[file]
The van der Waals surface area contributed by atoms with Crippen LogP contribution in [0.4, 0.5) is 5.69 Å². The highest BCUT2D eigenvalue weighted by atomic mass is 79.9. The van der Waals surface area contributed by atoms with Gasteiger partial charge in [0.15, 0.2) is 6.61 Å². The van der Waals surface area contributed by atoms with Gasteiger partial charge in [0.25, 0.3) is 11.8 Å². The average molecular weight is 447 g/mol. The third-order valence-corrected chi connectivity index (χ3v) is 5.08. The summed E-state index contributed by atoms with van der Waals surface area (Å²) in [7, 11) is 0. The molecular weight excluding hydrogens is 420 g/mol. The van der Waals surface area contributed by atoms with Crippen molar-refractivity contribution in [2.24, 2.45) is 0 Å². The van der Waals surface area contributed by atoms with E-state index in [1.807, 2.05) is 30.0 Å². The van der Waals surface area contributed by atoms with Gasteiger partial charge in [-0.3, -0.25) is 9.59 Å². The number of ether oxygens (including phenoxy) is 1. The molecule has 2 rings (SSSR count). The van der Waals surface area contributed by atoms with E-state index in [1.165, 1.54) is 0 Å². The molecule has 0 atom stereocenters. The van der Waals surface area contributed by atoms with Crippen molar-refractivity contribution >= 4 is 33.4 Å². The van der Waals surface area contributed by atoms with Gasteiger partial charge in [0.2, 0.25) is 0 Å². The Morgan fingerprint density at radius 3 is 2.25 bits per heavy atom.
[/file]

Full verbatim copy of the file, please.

The van der Waals surface area contributed by atoms with Crippen LogP contribution in [0.4, 0.5) is 5.69 Å². The highest BCUT2D eigenvalue weighted by atomic mass is 79.9. The van der Waals surface area contributed by atoms with Gasteiger partial charge in [0.15, 0.2) is 6.61 Å². The van der Waals surface area contributed by atoms with Gasteiger partial charge in [0.25, 0.3) is 11.8 Å². The average molecular weight is 447 g/mol. The third-order valence-corrected chi connectivity index (χ3v) is 5.08. The summed E-state index contributed by atoms with van der Waals surface area (Å²) in [7, 11) is 0. The molecular weight excluding hydrogens is 420 g/mol. The van der Waals surface area contributed by atoms with Crippen molar-refractivity contribution in [2.24, 2.45) is 0 Å². The van der Waals surface area contributed by atoms with E-state index in [1.807, 2.05) is 30.0 Å². The van der Waals surface area contributed by atoms with Gasteiger partial charge in [-0.3, -0.25) is 9.59 Å². The number of ether oxygens (including phenoxy) is 1. The molecule has 2 rings (SSSR count). The van der Waals surface area contributed by atoms with E-state index in [1.165, 1.54) is 0 Å². The molecule has 0 atom stereocenters. The van der Waals surface area contributed by atoms with Crippen molar-refractivity contribution >= 4 is 33.4 Å². The van der Waals surface area contributed by atoms with Gasteiger partial charge in [0.2, 0.25) is 0 Å². The Morgan fingerprint density at radius 3 is 2.25 bits per heavy atom.